The next step is choosing what “tool” can and should be used to accomplish the objectives. The tool could be cones, jump ropes, or an app on an iPad.  Regardless, the lessons should be thought out and well orchestrated whether the teacher is using technology or not. Many technologies are inexpensive or free of charge; teachers should read reviews and have a plan of how the technology will be used in their curriculum before implementing anything.

At the end of the day, technology should be used only if the teacher feels like it will make their lesson more efficient and effective.  The one thing that is certain is that teachers must learn to adapt to our changing society and try to reach children in new ways.

Technology has a large influence in our children’s everyday life and should be a part of the physical education curriculum.

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Exergaming: Pedagogy, Play, or Pointless? (Part 2)

Posted 8 months ago - by Dr. Lisa Witherspoon

Part 1 of Exergaming: Pedagogy, Play, or Pointless?, discussed the concept of exergaming and what physical education teachers need to consider when choosing a technology-driven activity. Space limitations, financial responsibilities, and technological difficulties were mentioned as important aspects related to deciding to integrate exergames in a curriculum. This blog, Part 2, will discuss important pedagogy considerations for teachers once an exergame has been chosen as a tool for teaching students in physical education and connecting them to the out-of-school environment.

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Teachers often have their curriculum planned for the entire year. This obviously changes due to unforeseen obstacles such as presentations, field trips, testing, and weather issues; but quality programs typically have a plan established at the beginning of the year. The next part of planning is figuring out which equipment is going to be used to accomplish the objectives of the unit/lesson. Exergames should be included in a curriculum only if they are going to make the lesson more efficient and/or more effective for the teacher and student.  Multiple factors are involved in implementing exergames. Consider the following aspects of using exergames in the classroom:

1. Station Work:

Many exergames provide a small number of students an opportunity to participate at a time. This is acceptable if the teacher plans other stations focusing on the same skill development to maximize participation with all children. Having a way to project the game on a wall or large screen is one way to incorporate more student involvement. However, if this is not available, multiple stations should be set up to increase repetition and activity levels for all students.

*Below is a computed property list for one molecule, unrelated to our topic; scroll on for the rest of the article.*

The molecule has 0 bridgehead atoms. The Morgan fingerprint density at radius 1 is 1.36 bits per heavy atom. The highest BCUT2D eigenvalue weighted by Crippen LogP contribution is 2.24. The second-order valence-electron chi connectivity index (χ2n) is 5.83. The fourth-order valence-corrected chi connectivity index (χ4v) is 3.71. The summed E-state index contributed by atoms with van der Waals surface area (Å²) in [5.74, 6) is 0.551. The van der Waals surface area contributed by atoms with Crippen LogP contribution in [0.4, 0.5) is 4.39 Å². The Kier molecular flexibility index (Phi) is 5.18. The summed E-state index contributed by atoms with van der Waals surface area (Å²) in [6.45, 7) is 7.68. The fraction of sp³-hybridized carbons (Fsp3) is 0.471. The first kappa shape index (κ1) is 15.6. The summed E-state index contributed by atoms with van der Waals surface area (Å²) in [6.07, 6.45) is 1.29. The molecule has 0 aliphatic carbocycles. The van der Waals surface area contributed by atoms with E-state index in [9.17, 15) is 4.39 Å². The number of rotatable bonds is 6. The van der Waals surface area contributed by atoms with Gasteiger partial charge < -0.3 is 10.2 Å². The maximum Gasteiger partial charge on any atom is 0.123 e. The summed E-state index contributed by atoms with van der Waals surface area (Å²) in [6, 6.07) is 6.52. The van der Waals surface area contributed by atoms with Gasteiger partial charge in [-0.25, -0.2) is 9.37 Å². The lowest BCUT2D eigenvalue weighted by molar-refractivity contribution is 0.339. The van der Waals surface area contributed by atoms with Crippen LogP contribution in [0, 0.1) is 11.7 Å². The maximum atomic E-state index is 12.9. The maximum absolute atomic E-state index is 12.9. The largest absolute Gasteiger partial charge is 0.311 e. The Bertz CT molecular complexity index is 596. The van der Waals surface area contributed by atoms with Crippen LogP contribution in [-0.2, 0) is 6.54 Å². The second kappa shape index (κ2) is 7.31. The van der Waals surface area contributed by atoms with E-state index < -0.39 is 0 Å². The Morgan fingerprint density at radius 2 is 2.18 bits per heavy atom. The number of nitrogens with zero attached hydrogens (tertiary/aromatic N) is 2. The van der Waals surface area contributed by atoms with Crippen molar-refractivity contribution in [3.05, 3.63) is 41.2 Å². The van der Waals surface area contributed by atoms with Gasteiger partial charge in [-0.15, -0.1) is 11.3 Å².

2. Rotations:

As mentioned above, sometimes station work is the most effective way to include exergames in a lesson.  Some exergames can take 3-4 minutes to complete the game while others can take much longer. It is common for children to get in the middle of these games and be reluctant to simply “rotate” when the whistle is blown. Understandable. Children like to finish what they have started and they also prefer not to pick up in the middle of another student’s game play.  Teachers certainly need to keep this in mind when dealing with time constraints if exergames are involved. 

3. Specific Feedback:

Quality programs focus on providing feedback to students that is directly related to the stated objectives of the lesson.  Exergames are fun and have a component of a “game” that tends to lead to more general feedback related to the score of the game or the level of the game accomplished. Although it is exciting to see the students involved and improving in the game, teachers must remember that the reason these games are being used is to improve skill levels. It is the teacher’s job to provide the more specific feedback related to the objectives of the lesson.

4. Technology Troubles:

Let’s face it, technology is going to breakdown.  There are many troubleshooting concepts to consider before letting dust collect on a “broken” game.  Common issues are as simple as the game being on the wrong channel, unplugged, or batteries needing to be changed.  The plug and play concept of many exergames may seem complicated but at the end of the day the problem may not be anything serious. Often, the students are able to figure out the issues themselves. It is important that teachers are familiar with the games they are implementing and are capable of working through the more simple problems. Teachers should also make sure they have the service number related to the game and feel comfortable working through other troubleshooting issues with the manufacturer.

5. Practicality: